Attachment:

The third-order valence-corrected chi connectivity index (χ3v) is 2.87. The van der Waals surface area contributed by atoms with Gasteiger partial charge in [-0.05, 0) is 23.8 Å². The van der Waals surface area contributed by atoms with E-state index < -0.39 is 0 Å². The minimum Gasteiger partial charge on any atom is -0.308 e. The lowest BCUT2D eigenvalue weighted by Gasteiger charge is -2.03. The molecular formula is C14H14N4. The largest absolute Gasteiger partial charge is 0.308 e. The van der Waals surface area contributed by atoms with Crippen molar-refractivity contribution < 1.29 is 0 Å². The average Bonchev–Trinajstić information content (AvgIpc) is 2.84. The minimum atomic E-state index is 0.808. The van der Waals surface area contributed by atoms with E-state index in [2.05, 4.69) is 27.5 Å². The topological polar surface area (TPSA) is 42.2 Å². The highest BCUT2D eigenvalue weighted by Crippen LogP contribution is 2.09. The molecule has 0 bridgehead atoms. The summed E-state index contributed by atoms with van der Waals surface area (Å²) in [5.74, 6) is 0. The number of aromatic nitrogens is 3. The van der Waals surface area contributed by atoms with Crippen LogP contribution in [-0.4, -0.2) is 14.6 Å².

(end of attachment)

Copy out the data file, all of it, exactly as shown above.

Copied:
The third-order valence-corrected chi connectivity index (χ3v) is 2.87. The van der Waals surface area contributed by atoms with Gasteiger partial charge in [-0.05, 0) is 23.8 Å². The van der Waals surface area contributed by atoms with E-state index < -0.39 is 0 Å². The minimum Gasteiger partial charge on any atom is -0.308 e. The lowest BCUT2D eigenvalue weighted by Gasteiger charge is -2.03. The molecular formula is C14H14N4. The largest absolute Gasteiger partial charge is 0.308 e. The van der Waals surface area contributed by atoms with Crippen molar-refractivity contribution < 1.29 is 0 Å². The average Bonchev–Trinajstić information content (AvgIpc) is 2.84. The minimum atomic E-state index is 0.808. The van der Waals surface area contributed by atoms with E-state index in [2.05, 4.69) is 27.5 Å². The topological polar surface area (TPSA) is 42.2 Å². The highest BCUT2D eigenvalue weighted by Crippen LogP contribution is 2.09. The molecule has 0 bridgehead atoms. The summed E-state index contributed by atoms with van der Waals surface area (Å²) in [5.74, 6) is 0. The number of aromatic nitrogens is 3. The van der Waals surface area contributed by atoms with Crippen LogP contribution in [-0.4, -0.2) is 14.6 Å².